Most children can be well on their way to reading proficiency by the end of third grade. So what’s holding them back? We know that each of the foundational components—print concepts, phonological/phonemic awareness, phonics and word recognition, and fluency—is essential to building a successful reader. Trouble is, these components are often treated as though they are discrete, teachable skills, even though the instructional reality is far more complex. The components are inextricably interrelated, and they follow a developmental continuum. Here, we explore important developmental relationships among these components as children grow from emergent to beginning and transitional readers by the end of Grade 3.
Kids learn to speak before they learn to read. “Of course,” we say, but then we often rush into lessons that focus on phonemic awareness. Not so fast! Before reading, young children need plenty of opportunities to talk, to listen, to ask questions—about their worlds, their environment, their classroom. And, of course, you’ll guide them in discussions that give them the opportunity to explore and discover.
The World of Print
At the same time that these discussions are happening, children are exploring print worlds. These worlds include texts that are read to them, or dictated by them and transcribed by a teacher. They might also include writing and drawing the kids do in response to texts. All along, kids are forming their concepts about print. And for most children, it is print that helps to make spoken language concrete, establishing the foundation for the explicit analysis of speech. Only then can beginning readers start to see how letters match to sounds in a left-to-right sequence.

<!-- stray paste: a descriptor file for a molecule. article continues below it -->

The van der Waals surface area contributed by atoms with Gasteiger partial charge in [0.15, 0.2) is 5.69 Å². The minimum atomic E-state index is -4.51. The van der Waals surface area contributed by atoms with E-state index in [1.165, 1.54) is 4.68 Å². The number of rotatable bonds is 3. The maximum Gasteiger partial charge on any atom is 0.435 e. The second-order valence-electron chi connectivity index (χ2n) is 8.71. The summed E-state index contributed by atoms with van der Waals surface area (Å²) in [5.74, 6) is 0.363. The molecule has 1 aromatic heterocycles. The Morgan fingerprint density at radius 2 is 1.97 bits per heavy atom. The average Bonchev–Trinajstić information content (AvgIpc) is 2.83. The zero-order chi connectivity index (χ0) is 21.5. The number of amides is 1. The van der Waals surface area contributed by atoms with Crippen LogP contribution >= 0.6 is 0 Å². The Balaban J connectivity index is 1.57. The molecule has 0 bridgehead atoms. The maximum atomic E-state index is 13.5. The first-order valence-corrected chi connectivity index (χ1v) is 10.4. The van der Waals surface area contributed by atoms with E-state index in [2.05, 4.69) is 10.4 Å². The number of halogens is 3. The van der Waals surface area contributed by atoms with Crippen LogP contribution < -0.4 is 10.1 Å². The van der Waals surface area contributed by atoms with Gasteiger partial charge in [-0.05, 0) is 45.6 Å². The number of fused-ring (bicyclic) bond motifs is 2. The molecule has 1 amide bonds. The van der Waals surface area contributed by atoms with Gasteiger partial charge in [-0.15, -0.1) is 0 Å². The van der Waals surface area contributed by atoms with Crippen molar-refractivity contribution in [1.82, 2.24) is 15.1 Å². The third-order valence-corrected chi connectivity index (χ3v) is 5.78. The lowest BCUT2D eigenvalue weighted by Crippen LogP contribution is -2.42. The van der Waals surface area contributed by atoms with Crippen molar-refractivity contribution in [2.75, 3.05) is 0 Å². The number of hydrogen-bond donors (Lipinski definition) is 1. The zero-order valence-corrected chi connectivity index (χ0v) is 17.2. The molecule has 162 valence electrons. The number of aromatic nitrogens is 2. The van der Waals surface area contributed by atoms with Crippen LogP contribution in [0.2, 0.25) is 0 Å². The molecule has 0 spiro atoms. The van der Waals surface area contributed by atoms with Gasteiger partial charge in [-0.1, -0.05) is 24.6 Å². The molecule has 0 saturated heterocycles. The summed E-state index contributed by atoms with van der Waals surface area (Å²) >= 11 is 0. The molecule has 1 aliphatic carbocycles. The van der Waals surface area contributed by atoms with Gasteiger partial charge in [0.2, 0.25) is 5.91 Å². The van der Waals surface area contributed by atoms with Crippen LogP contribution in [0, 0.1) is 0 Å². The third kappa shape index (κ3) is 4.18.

It is important to recognize the importance of writing in the development of foundational knowledge, even at the emergent level. Over the last few decades, research has shown the importance of writing in the development of print concepts and sound awareness. We now know that young children’s writing and use of invented spelling are powerful contributors to phonemic awareness and to learning conventional spelling. As they learn the alphabet, children begin to integrate that knowledge with phonological awareness, leading to an awareness of the alphabetic principle. They are not fully phonemically aware, but they are picking up a few sounds and attempting to match them with the names or sounds that letters make. It is this partial representation that helps support the development of full phonemic awareness.
Full phonemic awareness is significantly advanced by the development of a concept of word in text—the ability consistently to match the printed word unit in a memorized text with the spoken word. Once children have this understanding, they are able to analyze all the letter-sound correspondences within words. Importantly, children will also then be able to learn and remember a much larger number of sight words. (An earlier blog explains this development in more detail.)
Spelling and Word Recognition
For beginning readers, there is a reciprocal relationship between encoding and decoding, or spelling and word recognition. As children learn about short-vowel patterns in phonics, they are learning how to spell words that contain these patterns. Over time, teachers’ decoding instruction serves to point out “what’s going on” in words with other vowel patterns, such as the role of silent e. Children come to understand the silent e pattern the more they read. We see children’s spelling begin to reflect that: MAEK or MEAK for make; BIEK or BIEK for bike.
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